Caylee's Law is the unofficial name for proposed bills in several U.S. states that would make it a felony for a parent or legal guardian to fail to report a missing child, in cases where the parent knew or should have known that the child was possibly in danger. The bill was introduced shortly after the high-profile Casey Anthony trial, due to Anthony not reporting her two-year-old daughter Caylee Marie Anthony missing for a period of 31 days.
Caylee's Law Wikipedia
The idea for the bill originated with protesters who disagreed with the jury's verdict in the case. Anthony was found not guilty of first degree murder, aggravated child abuse, and aggravated manslaughter of a child on July 5, 2011. Immediately after the trial, support appeared for imposing requirements on parents to notify law enforcement of the death or disappearance of a child and make a parent or guardian's failure to report their child missing a felony. One petition, written by Michelle Crowder on Change.org, has gained nearly 1.3 million electronic signatures. In response to this and other petitions, lawmakers of Florida, Oklahoma, New York, North Carolina, Ohio and West Virginia began drafting versions of "Caylee's Law".
In South Dakota, two people were charged with failure to report the death of two-year-old Rielee Lovell under the new law. The defense attorney for Laurie Cournoyer claimed that the law violated his client's right against self-incrimination, saying "essentially what the state has done is criminalized a citizen's right to remain silent."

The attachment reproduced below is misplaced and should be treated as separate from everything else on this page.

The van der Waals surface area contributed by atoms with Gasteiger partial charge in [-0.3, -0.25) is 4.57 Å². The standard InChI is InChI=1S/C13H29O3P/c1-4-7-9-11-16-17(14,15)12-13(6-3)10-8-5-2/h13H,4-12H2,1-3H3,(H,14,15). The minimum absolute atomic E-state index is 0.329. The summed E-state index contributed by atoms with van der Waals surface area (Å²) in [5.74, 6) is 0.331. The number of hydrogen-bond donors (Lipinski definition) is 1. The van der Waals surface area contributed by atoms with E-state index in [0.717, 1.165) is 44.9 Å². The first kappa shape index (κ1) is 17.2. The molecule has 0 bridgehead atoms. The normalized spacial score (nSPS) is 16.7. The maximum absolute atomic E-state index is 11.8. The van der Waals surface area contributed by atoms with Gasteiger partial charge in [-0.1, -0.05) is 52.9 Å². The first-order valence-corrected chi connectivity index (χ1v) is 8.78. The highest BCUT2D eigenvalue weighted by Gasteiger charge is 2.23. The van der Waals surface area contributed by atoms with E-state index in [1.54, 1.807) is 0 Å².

Critics and opponents of Caylee's Law state various reasons for their opposition. Some critics say the law is unconstitutional in that it violates the 5th Amendment. Critics also claim the law will mostly harm innocent parents. The laws as proposed do not distinguish the cause or place of death, therefore even parents whose children die in the hospital due to sudden illnesses are still required to report the death to the local police within the law's time frame or face felony charges in addition to the sudden tragic loss of their child. One critic noted the law could lead to overcompliance and false reports by parents wary of becoming suspects, wasting police resources and leading to legitimate abductions going uninvestigated during the critical first few hours. Additionally innocent people could get snared in the law, for example, if the parents first begin searching for a child instead of immediately calling police, or if parents who are overcome by emotional shock and grief fail to report a child's unexpected death in a hospital. Moreover, critics note that the law isn't likely to affect a parent who murders a child either intentionally or in a fit of anger or rage, since the law will not make it more likely that such parent would report the death within the given time limit. Critics argue that the law is a waste of time and resources, because the law would bog down police with investigations and prosecutions of parents who innocently fail to report within the time limits and with non-emergency reports from parents fearful of prosecution, while those parents that the law is intended to punish will be unaffected by the law because they are no more likely to make a report than they would be without the law and their failure to report is protected by the fifth amendment to the U.S. Constitution.